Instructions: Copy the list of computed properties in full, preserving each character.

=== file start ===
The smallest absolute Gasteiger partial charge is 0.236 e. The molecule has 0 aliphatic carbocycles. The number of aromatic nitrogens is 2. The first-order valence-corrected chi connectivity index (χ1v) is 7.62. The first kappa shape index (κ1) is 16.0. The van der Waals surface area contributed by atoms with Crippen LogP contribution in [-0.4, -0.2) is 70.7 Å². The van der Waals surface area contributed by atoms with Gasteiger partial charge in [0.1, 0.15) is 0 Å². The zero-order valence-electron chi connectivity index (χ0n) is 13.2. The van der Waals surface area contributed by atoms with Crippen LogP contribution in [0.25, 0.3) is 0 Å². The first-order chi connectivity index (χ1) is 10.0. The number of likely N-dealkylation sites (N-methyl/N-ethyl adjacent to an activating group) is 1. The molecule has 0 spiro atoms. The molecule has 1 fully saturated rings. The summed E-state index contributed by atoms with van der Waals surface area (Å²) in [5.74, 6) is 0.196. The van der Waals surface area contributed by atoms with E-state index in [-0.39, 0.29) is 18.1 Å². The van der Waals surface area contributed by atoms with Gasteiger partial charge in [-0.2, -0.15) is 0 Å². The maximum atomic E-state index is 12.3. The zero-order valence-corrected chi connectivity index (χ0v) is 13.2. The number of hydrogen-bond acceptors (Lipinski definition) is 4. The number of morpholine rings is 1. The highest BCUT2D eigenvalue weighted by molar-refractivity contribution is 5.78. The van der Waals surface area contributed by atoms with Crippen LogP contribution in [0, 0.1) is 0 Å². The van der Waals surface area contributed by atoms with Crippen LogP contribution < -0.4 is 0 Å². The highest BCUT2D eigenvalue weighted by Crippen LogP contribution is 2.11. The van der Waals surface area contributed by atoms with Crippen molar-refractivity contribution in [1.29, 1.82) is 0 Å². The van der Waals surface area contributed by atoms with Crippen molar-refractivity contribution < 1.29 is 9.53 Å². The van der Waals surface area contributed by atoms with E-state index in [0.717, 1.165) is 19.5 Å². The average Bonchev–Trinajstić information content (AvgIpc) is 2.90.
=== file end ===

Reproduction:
The smallest absolute Gasteiger partial charge is 0.236 e. The molecule has 0 aliphatic carbocycles. The number of aromatic nitrogens is 2. The first-order valence-corrected chi connectivity index (χ1v) is 7.62. The first kappa shape index (κ1) is 16.0. The van der Waals surface area contributed by atoms with Crippen LogP contribution in [-0.4, -0.2) is 70.7 Å². The van der Waals surface area contributed by atoms with Gasteiger partial charge in [0.1, 0.15) is 0 Å². The zero-order valence-electron chi connectivity index (χ0n) is 13.2. The van der Waals surface area contributed by atoms with Crippen LogP contribution in [0.25, 0.3) is 0 Å². The first-order chi connectivity index (χ1) is 10.0. The number of likely N-dealkylation sites (N-methyl/N-ethyl adjacent to an activating group) is 1. The molecule has 0 spiro atoms. The molecule has 1 fully saturated rings. The summed E-state index contributed by atoms with van der Waals surface area (Å²) in [5.74, 6) is 0.196. The van der Waals surface area contributed by atoms with E-state index in [-0.39, 0.29) is 18.1 Å². The van der Waals surface area contributed by atoms with Gasteiger partial charge in [-0.2, -0.15) is 0 Å². The maximum atomic E-state index is 12.3. The zero-order valence-corrected chi connectivity index (χ0v) is 13.2. The number of hydrogen-bond acceptors (Lipinski definition) is 4. The number of morpholine rings is 1. The highest BCUT2D eigenvalue weighted by molar-refractivity contribution is 5.78. The van der Waals surface area contributed by atoms with Crippen LogP contribution in [0, 0.1) is 0 Å². The van der Waals surface area contributed by atoms with Crippen LogP contribution < -0.4 is 0 Å². The highest BCUT2D eigenvalue weighted by Crippen LogP contribution is 2.11. The van der Waals surface area contributed by atoms with Crippen molar-refractivity contribution in [1.29, 1.82) is 0 Å². The van der Waals surface area contributed by atoms with Crippen molar-refractivity contribution < 1.29 is 9.53 Å². The van der Waals surface area contributed by atoms with E-state index in [0.717, 1.165) is 19.5 Å². The average Bonchev–Trinajstić information content (AvgIpc) is 2.90.